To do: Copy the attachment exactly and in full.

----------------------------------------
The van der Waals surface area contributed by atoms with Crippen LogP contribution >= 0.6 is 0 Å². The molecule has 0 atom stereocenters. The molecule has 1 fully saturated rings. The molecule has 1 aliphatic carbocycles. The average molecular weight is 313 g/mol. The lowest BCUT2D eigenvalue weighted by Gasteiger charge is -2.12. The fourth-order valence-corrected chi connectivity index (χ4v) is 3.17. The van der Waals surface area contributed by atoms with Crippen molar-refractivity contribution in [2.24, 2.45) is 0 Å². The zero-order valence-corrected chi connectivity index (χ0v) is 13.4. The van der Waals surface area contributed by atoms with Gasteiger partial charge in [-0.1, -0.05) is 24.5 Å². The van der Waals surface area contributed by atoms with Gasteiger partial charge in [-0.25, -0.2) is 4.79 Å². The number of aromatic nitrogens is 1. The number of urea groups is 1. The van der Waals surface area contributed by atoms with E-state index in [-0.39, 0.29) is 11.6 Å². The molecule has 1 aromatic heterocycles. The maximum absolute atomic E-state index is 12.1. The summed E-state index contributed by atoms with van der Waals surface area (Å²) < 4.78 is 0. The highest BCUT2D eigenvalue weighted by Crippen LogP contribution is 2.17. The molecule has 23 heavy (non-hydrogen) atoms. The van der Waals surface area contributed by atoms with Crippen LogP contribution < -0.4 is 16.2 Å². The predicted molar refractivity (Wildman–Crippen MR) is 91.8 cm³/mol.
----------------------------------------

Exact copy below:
The van der Waals surface area contributed by atoms with Crippen LogP contribution >= 0.6 is 0 Å². The molecule has 0 atom stereocenters. The molecule has 1 fully saturated rings. The molecule has 1 aliphatic carbocycles. The average molecular weight is 313 g/mol. The lowest BCUT2D eigenvalue weighted by Gasteiger charge is -2.12. The fourth-order valence-corrected chi connectivity index (χ4v) is 3.17. The van der Waals surface area contributed by atoms with Crippen molar-refractivity contribution in [2.24, 2.45) is 0 Å². The zero-order valence-corrected chi connectivity index (χ0v) is 13.4. The van der Waals surface area contributed by atoms with Gasteiger partial charge in [-0.1, -0.05) is 24.5 Å². The van der Waals surface area contributed by atoms with Gasteiger partial charge in [-0.25, -0.2) is 4.79 Å². The number of aromatic nitrogens is 1. The number of urea groups is 1. The van der Waals surface area contributed by atoms with E-state index in [-0.39, 0.29) is 11.6 Å². The molecule has 1 aromatic heterocycles. The maximum absolute atomic E-state index is 12.1. The summed E-state index contributed by atoms with van der Waals surface area (Å²) < 4.78 is 0. The highest BCUT2D eigenvalue weighted by Crippen LogP contribution is 2.17. The molecule has 23 heavy (non-hydrogen) atoms. The van der Waals surface area contributed by atoms with Crippen LogP contribution < -0.4 is 16.2 Å². The predicted molar refractivity (Wildman–Crippen MR) is 91.8 cm³/mol.